Asked how long would it take to turn it back into a 'Technical', Abdi scratched his thick black beard. 'About half an hour,' he said.
From November 1991 until March 1993 Mogadishu was a battleground. Men like Abdi fought street by street with tanks, heavy artillery, mortars and machine guns. Anti-aircraft guns and anti-tank guns, their barrels at a flat trajectory, were fired point-blank into homes, shops, mosques and offices. In the first seven weeks of the war an estimated 5,000 people died, most of them women and children slashed by shrapnel or blasted by shells whose target had been a mile away. All sides used artillery at random on each other's sectors. In the front line 'Technicals', with tyres screaming, shot backwards out of side streets, fired bursts and screamed back to cover again.
On some days the hospital casualty clearing rooms were ankle-deep in blood. The mad fury that convulsed the city was personified by a fighter whose brother had just been killed. He stormed into the Benadir Hospital, spraying bullets everywhere.
Mogadishu had already experienced a battle for the capital when General Mohamed Farah Aideed's forces had driven out President Siad Barre in January 1991. Bodies from that fighting still lay unburied in the rubble of the presidential palace.
During this war the UN compound in Mogadishu was deserted. Like all the other diplomats, the UN staff fled in January 1991 and did not return. The foreign aid community consisted of five aid agencies, who were vocal in criticising the UN's flight from the scene. Two Unicef staff members occasionally visited the UN residence near the airport, but, as one of them explained bitterly, whereas the aid agencies employed young idealistic people with no family commitments, he had a wife and children and a mortgage. He had not joined the UN out of idealism, but as a career. Anyway, the orders from New York were to keep out of Somalia. UN staff are paid an extra dollars 100 a day 'displacement fee' for being away from their station and many of those posted to Somalia but now withdrawn were relaxing on Kenyan beaches.
At the end of 1991 Javier Perez de Cuellar, then UN Secretary-General, was embarrassed into sending James Jonah, his Special Representative, to talk to both sides, but it was a hurried, half-hearted and ill-informed mission. Only after 3 March last year, when a ceasefire was agreed, did the UN begin to do something about Somalia, but by then war had led to famine. In the agricultural belt west of Mogadishu thousands were dying because they had been prevented from planting crops for two years.
Mohamed Sahnoun, an Algerian diplomat, was appointed UN Special Representative and impressed everyone with his sensitive and passionate understanding of Somalia. A few months later he admitted that the UN had failed Somalia in the past. For that he was summarily dismissed by Boutros Boutros-Ghali, even though he was referring to the period before Boutros-Ghali took over.
He was replaced by Ismat Kittani who, when he was in Mogadishu, rarely ventured out of his office or spoke to anyone other than his own staff. On the ground fewer than 100 lightly armed Pakistani troops arrived in August, but never left the airport area and had to be guarded by the local militia. Their mandate was to act only with the agreement of the local factions.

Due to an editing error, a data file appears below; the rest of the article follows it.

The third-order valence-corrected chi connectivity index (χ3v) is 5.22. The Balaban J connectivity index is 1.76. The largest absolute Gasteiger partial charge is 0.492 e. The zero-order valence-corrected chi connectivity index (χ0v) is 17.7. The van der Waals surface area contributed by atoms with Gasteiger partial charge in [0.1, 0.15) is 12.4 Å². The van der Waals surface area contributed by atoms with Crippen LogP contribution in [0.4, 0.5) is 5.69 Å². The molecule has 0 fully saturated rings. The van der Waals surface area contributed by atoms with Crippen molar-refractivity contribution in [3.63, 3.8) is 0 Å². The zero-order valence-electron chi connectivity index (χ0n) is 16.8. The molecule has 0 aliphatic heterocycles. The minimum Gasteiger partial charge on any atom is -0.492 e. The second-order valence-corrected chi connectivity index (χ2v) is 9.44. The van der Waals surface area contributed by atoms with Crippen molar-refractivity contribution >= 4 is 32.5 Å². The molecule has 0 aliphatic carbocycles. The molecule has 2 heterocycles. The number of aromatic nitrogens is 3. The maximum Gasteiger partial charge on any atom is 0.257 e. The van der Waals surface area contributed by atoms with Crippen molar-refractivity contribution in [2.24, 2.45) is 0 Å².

While they sat impotent, images of starvation began to appear on Western television screens. Although the shooting war was largely over, or at least stalemated, food aid was blocked at the ports gates or looted from lorries by gunmen, and children kept dying. Whatever the UN in New York said about a 100-day plan to save Somalia, the UN compound in Mogadishu was a sleepy, bureaucratic bunker where the only Somalis were drivers, translators and bottle-washers. Its extravagant claims were treated with contempt by aid workers and suspicion by most Somalis. Somalia's plight, however, provoked furious debate over whether the UN could shoot to feed.
On Thanksgiving Day last year the debate was resolved by a leaked announcement to CNN: President George Bush was planning to send in the marines. Was this a turning point at which the US would not allow people to starve because of war? Or was it an attempt by Mr Bush to leave office on a note of glory?
The US military men said the job of creating an environment safe enough for humanitarian aid to be disbursed was 'do-able'. The military planners were apparently referring to the flat landscape, which made guerrilla war difficult. The troops, Mr Bush said, would hopefully be home by 20 January. Neither he nor his military planners took into account Somali culture or the cataclysmic state of its politics.
The world could not have picked a more difficult place to try out peace enforcement and humanitarian intervention. Proud to the point of xenophobia, volatile and aggressive, Somalis are not a nation to be forced into peace, as anyone who has seen them fight will testify.
The marines arrived with such a display of firepower that the Somalis - like Abdi - sat back, hid their guns and waited. But the dynamic that had led to Somalia tearing itself to pieces was not changed one iota. After two months the Americans claimed they had ended the war and saved thousands from starvation. That dynamic was simply waiting to erupt again. General Aideed, the most powerful of the warlords, was unwilling to give up his military power. If the US and the UN failed to persuade him politically, a military clash with his forces was always the potential disaster.
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